Madame Fontaine instantly left her room. Alarmed by the violent ringing of the bell,
Minna followed her mother downstairs. The door of the office was open; they both saw
what had happened as soon as they reached the hall. In sending for Madame Fontaine,
Mr. Keller had placed a natural reliance on the experience and presence of mind of a
woman of her age and character. To his surprise, she seemed to be as little able to control
herself as her daughter. He was obliged to summon the assistance of the elder of the
female servants, in carrying Mrs. Wagner to her room. Jack went with them, holding one
of his mistress's helpless hands.
His first paroxysm of terror had passed away with the appearance of Mr. Keller and the
clerk, and had left his weak mind stunned by the shock that had fallen on it. He looked
about him vacantly. Once or twice, on the slow sad progress up the stairs, they heard him
whispering to himself, "She won't die--no, no, no; she won't die." His only consolation
seemed to be in that helpless confession of faith. When they laid her on the bed, he was
close at the side of the pillow. With an effort, her eyes turned on him. With an effort she
whispered, "The Key!"
He understood her--the desk downstairs had been left unlocked.
"I'll take care of the key, Mistress; I'll take care of them all," he said.
As he left the room, he repeated his comforting words, "She won't die--no, no, no; she
won't die." He locked the desk and placed the key with the rest in his bag.
Leaving the office with the bag slung over his shoulder, he stopped at the door of the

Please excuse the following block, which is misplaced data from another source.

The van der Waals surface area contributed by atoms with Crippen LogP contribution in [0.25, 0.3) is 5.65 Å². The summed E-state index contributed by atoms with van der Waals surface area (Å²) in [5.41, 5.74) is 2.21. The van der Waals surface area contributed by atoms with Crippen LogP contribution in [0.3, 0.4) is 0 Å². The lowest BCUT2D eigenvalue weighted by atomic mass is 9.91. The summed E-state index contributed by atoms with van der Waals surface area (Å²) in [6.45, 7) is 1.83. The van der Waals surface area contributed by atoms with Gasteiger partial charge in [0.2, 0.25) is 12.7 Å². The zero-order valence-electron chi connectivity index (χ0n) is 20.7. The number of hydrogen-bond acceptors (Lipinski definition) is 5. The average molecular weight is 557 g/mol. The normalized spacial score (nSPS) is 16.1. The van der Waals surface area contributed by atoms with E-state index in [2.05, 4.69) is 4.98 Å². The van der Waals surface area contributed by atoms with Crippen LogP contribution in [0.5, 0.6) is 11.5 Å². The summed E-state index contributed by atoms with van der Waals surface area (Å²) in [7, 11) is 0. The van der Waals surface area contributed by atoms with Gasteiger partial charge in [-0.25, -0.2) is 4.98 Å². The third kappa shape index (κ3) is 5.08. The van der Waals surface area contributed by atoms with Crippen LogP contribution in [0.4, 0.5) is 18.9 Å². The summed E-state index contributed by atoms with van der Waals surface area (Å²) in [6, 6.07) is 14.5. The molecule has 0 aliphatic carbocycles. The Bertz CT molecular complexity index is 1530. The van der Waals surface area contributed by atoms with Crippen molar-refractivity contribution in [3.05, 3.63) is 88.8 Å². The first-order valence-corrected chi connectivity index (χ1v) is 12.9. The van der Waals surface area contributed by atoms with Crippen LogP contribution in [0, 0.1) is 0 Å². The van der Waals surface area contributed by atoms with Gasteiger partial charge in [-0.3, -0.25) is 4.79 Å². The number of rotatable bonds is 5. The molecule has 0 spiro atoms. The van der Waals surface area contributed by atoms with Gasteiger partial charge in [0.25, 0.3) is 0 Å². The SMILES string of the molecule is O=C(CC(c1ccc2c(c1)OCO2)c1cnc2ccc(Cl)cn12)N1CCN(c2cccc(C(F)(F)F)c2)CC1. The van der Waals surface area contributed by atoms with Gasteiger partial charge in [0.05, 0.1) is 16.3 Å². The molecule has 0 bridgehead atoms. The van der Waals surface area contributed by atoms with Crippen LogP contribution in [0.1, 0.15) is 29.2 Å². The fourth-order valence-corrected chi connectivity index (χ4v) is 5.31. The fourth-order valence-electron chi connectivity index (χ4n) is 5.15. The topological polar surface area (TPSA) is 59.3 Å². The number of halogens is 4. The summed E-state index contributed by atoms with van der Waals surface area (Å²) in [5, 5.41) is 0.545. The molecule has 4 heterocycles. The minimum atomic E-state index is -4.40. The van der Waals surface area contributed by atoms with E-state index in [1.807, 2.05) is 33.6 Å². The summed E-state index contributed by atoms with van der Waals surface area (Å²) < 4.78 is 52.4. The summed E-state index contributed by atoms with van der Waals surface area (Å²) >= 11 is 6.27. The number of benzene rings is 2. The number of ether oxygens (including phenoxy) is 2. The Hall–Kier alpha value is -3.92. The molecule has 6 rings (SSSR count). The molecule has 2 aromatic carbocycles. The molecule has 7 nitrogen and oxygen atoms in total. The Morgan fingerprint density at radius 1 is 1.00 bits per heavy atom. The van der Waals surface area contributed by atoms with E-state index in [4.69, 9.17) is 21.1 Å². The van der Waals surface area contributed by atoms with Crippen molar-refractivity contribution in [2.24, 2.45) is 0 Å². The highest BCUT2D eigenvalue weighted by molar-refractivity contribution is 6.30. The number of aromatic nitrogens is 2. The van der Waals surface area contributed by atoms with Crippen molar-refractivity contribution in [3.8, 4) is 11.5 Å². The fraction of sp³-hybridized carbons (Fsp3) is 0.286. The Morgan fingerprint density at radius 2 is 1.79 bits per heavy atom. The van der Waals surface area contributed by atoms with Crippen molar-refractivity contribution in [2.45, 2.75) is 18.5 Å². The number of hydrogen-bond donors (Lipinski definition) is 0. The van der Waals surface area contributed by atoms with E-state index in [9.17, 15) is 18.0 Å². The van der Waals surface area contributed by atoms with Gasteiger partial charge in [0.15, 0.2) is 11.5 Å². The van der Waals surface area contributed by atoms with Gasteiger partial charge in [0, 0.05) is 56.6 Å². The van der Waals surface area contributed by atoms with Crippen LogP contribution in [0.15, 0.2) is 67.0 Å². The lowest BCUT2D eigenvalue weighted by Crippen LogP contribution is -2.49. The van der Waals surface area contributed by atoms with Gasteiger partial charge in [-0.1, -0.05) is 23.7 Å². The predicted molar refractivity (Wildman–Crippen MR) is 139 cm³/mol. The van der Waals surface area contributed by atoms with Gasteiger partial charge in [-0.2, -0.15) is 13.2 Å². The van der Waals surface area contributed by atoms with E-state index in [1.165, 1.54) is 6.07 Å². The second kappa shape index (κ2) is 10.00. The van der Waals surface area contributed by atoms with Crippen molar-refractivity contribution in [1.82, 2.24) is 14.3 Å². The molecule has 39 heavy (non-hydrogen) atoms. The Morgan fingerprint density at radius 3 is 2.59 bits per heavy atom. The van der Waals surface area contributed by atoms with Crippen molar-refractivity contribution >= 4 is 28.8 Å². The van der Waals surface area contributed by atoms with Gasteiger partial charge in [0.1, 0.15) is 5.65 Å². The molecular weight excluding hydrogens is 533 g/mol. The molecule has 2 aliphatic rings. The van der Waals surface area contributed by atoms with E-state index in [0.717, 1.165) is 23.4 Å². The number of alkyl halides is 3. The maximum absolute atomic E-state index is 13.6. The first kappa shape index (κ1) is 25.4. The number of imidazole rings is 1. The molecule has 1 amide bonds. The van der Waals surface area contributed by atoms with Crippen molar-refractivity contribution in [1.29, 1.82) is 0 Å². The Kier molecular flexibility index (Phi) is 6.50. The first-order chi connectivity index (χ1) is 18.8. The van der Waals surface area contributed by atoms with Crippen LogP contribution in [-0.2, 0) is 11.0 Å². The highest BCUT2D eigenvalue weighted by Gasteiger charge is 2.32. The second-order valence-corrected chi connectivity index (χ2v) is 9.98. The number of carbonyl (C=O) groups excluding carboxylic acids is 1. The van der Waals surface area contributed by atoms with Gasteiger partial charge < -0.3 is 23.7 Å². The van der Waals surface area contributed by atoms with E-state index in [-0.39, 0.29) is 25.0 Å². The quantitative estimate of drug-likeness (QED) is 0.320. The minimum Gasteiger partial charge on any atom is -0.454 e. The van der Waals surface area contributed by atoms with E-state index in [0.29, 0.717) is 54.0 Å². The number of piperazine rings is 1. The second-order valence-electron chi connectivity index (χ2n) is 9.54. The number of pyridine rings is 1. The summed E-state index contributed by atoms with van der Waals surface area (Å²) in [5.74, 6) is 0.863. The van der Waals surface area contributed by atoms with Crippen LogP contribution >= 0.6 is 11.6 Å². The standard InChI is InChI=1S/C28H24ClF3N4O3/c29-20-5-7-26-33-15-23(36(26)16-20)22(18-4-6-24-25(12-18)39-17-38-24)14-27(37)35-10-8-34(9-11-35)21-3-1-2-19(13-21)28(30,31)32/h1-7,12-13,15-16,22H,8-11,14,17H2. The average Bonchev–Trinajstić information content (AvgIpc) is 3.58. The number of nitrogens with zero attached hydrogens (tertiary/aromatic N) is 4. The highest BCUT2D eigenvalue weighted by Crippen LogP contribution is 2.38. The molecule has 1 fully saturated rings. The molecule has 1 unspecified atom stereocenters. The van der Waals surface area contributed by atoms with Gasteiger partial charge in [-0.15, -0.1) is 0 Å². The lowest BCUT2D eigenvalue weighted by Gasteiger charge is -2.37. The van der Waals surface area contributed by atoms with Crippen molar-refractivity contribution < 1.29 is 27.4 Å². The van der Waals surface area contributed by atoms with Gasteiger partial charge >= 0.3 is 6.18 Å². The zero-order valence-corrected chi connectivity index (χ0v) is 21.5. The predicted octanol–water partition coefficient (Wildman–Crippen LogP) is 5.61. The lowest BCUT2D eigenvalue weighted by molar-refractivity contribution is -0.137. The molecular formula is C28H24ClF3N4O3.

dining-room, on the opposite side of the hall. His head felt strangely dull. A sudden
suspicion that the feeling might show itself in his face, made him change his mind and
pause before he ascended the stairs. There was a looking-glass in the dining-room. He
went straight to the glass, and stood before it, studying the reflection of his face with
breathless anxiety. "Do I look stupid-mad?" he asked himself. "They won't let me be with
her; they'll send me away, if I look stupid-mad."
He turned from the glass, and dropped on his knees before the nearest chair. "Perhaps
God will keep me quiet," he thought, "if I say my prayers."
Repeating his few simple words, the poor creature's memory vaguely recalled to him the
happy time when his good mistress had first taught him his prayers. The one best relief
that could come to him, came--the relief of tears. Mr. Keller, descending to the hall in his
impatience for the arrival of the doctor, found himself unexpectedly confronted by Mrs.
Wagner's crazy attendant.
"May I go upstairs to Mistress?" Jack asked humbly. "I've said my prayers, sir, and I've
had a good cry--and my head's easier now."